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Case Study: Data loss prevention takes a catch

A new DLP tool paid for itself within days.

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Our intrusion-detection sensors give us about 40 percent coverage of our network, but we lack the manpower to pay proper attention to them.

With only two network engineers - whose time is consumed with managing firewalls, the virtual private network, RSA SecurID tokens and the like - it's difficult for us to get the full benefit of those sensors, which need to be tuned to decrease false positives. They do provide meaningful information, especially when an incident occurs that prompts us to monitor network traffic more closely.

So, I've been sceptical about data loss prevention (DLP) technology, which seems to share many characteristics of an intrusion-detection system (IDS). For example, DLP technology needs to be tuned to be most effective. On the other hand, it looks deeper into network traffic than a traditional IDS and is able to detect sensitive data leaving the network.

I was sceptical when I met with representatives of Reconnex. Still, its DLP product was feature-rich, and the promise that it could detect even small portions of data leaving the network was intriguing.

For that to happen, you have to first feed data to the Reconnex product. For example, if I load an entire directory of source code, it will be able to alert us should an engineer cut and paste even a small portion of it into a Yahoo email message.

We decided to pilot a limited deployment of the Reconnex technology on our network.

The pilot was timely. A few days after installation, I was asked to determine whether any employees were leaking information related to an acquisition the company was contemplating. We fired up the Reconnex management console and created a rule that would flag any network traffic containing certain keywords associated with the acquisition. After a couple of days, no hits were recorded on that rule, but something else popped up that was extremely alarming.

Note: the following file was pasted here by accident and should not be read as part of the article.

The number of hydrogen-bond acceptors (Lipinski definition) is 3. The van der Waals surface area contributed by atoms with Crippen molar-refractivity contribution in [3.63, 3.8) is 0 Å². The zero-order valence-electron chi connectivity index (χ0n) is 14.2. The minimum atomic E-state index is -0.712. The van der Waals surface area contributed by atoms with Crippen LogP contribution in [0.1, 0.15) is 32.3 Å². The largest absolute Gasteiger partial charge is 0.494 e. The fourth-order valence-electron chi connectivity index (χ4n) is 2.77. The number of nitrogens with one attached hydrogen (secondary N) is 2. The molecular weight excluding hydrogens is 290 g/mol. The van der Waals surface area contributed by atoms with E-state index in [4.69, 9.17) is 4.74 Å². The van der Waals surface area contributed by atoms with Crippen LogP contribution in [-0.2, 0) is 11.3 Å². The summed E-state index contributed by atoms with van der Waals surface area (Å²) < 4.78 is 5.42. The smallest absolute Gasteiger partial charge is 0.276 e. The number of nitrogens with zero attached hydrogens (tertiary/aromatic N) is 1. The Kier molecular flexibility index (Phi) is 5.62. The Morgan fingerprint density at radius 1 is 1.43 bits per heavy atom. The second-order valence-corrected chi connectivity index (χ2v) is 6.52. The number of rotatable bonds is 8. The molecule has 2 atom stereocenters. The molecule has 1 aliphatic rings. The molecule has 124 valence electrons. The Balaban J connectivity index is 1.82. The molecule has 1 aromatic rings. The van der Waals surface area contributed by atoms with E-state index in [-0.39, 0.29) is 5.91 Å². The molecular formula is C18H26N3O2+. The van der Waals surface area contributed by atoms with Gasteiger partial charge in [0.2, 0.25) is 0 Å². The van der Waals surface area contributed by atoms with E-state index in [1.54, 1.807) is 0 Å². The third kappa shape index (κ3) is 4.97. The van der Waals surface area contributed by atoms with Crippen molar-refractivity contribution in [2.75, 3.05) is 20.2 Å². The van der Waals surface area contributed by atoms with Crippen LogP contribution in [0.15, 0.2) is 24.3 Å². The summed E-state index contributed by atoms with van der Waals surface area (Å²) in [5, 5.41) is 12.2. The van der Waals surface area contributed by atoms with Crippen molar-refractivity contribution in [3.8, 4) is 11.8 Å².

When they installed the Reconnex tool, my security engineers experimented with various rules. They created one to watch for design documentation files on the network, and that's the rule that triggered the alert: An employee had uploaded a computer-aided design document to his personal Yahoo Briefcase storage account.

Not knowing much about design documents, I forwarded a copy of the file to an engineering manager, who explained that this particular document is for the design of one of the very sensitive, proprietary sensors we manufacture. It's a design that any of our competitors would love to get their hands on. As it turns out, the employee who had uploaded this document had given his notice a few days earlier. My adrenaline was rushing.

This was when, as far as I'm concerned, Reconnex paid for itself.

It lets you go back and review captured network traffic. At this point, we had about a week's worth of network traffic. We created a new rule that let us see all network activity during that time related to the departing employee. Even more than before, the results were alarming. He had been using email and Yahoo Briefcase to copy design documents and source code for some of our flagship products. We probably would never have known if we hadn't been piloting this product that I had been lukewarm about at the beginning.

I had the employee's desktop confiscated and contacted human resources and the legal department. I wanted this guy out of the company immediately, and I wanted our intellectual property back.

Right now, we're deciding whether to call in local law enforcement officials. I'll keep you posted.

This journal is written by a real security manager, Mathias Thurman, whose name and employer have been disguised for obvious reasons.


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